“We’re in such a hurry most of the time we never get much chance to talk. The result is a kind of endless day-to-day shallowness, a monotony that leaves a person wondering years later where all the time went and sorry that it’s all gone. ” — Robert M. Pirsig, Zen and the Art of Motorcycle Maintenance: An Inquiry Into Values
Perhaps because of the inevitable lunacy associated with the holiday season, I’ve been feeling a little overstimulated with the pace and constant white noise of daily living. With so much information coming at us, it becomes hard to think for ourselves sometimes, much less allow us time to be creative or cultivate meaningful relationships. It seems our world is getting more and more accepting to that “phenomenon” and people simply aren’t willing to say “enough”.
I’m likely in the minority saying this, but I loathe this contemporary way of “connected living”. I hate feeling like I don’t even know the people in my life…like really know them. Because of that, this past weekend I gathered up some good friends for a few days in the backcountry to get away from cell phone and internet coverage, do some touring, ski some untouched glades, flex those creative muscles with a camera and sketch pad and most of all just talk to each other and make sure we didn’t lose those honest connections which have become so endangered.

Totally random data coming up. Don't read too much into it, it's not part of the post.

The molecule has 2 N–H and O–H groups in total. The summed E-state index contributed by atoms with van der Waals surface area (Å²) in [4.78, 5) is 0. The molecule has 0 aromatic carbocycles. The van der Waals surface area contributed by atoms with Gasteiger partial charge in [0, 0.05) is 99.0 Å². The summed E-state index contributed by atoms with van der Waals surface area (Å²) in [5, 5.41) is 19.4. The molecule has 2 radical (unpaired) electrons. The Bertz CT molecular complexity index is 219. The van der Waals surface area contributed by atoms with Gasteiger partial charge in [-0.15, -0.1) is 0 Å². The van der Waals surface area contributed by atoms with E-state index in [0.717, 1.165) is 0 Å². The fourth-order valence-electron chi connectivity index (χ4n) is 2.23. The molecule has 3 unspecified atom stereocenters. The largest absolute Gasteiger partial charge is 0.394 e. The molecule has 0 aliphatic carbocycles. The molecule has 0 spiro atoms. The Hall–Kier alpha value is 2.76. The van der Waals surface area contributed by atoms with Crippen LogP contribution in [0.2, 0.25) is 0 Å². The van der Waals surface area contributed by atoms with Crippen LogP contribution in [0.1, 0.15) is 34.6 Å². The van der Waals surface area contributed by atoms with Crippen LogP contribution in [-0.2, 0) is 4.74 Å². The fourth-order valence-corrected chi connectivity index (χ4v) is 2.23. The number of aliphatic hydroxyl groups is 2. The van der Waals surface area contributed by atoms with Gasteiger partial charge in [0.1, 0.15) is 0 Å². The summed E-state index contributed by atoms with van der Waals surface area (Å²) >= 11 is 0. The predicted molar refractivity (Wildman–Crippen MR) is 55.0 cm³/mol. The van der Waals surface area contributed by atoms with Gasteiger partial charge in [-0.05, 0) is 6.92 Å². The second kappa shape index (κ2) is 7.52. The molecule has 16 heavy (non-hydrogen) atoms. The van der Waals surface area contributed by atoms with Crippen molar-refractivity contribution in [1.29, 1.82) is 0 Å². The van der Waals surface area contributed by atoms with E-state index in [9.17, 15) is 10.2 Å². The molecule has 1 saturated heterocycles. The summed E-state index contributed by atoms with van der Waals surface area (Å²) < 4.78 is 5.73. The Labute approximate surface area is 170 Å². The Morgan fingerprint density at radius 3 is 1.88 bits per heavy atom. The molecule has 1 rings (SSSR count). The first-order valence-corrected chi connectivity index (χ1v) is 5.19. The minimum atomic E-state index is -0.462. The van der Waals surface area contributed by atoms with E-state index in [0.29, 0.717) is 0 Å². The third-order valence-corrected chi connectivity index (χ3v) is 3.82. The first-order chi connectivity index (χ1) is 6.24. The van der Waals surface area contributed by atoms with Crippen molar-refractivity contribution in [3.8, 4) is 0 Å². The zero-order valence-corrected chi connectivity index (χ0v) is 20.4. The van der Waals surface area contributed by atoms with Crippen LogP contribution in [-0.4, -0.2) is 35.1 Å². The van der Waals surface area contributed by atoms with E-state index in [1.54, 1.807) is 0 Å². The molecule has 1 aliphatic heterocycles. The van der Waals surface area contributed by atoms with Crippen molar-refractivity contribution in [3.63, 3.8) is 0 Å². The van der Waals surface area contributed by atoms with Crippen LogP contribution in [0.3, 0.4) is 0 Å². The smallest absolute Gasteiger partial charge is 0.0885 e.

Maybe if we remove ourselves from the world of connectivity for a few minutes here and there and actually get to really know people the way we can in the backcountry, perhaps there would be less hate and more love, compassion and understanding in this world.
Being simple. It’s not so hard.